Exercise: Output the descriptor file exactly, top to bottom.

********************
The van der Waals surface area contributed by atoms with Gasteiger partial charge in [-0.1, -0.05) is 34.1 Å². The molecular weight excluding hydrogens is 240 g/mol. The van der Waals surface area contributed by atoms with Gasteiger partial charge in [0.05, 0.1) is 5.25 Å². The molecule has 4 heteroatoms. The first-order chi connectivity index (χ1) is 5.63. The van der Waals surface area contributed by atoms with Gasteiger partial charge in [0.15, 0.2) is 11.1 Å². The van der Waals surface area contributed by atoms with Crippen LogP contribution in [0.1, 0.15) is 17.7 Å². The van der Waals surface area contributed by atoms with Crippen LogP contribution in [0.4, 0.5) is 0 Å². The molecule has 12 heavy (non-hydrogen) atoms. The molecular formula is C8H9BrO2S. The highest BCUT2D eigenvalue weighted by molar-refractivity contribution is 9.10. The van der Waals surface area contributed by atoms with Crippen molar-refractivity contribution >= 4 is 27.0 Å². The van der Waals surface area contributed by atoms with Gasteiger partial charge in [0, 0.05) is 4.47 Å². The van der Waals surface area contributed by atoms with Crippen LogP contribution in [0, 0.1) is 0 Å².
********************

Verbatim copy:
The van der Waals surface area contributed by atoms with Gasteiger partial charge in [-0.1, -0.05) is 34.1 Å². The molecular weight excluding hydrogens is 240 g/mol. The van der Waals surface area contributed by atoms with Gasteiger partial charge in [0.05, 0.1) is 5.25 Å². The molecule has 4 heteroatoms. The first-order chi connectivity index (χ1) is 5.63. The van der Waals surface area contributed by atoms with Gasteiger partial charge in [0.15, 0.2) is 11.1 Å². The van der Waals surface area contributed by atoms with Crippen LogP contribution in [0.1, 0.15) is 17.7 Å². The van der Waals surface area contributed by atoms with Crippen LogP contribution in [0.4, 0.5) is 0 Å². The molecule has 12 heavy (non-hydrogen) atoms. The molecular formula is C8H9BrO2S. The highest BCUT2D eigenvalue weighted by molar-refractivity contribution is 9.10. The van der Waals surface area contributed by atoms with Crippen molar-refractivity contribution >= 4 is 27.0 Å². The van der Waals surface area contributed by atoms with Gasteiger partial charge in [0, 0.05) is 4.47 Å². The van der Waals surface area contributed by atoms with Crippen LogP contribution in [0, 0.1) is 0 Å².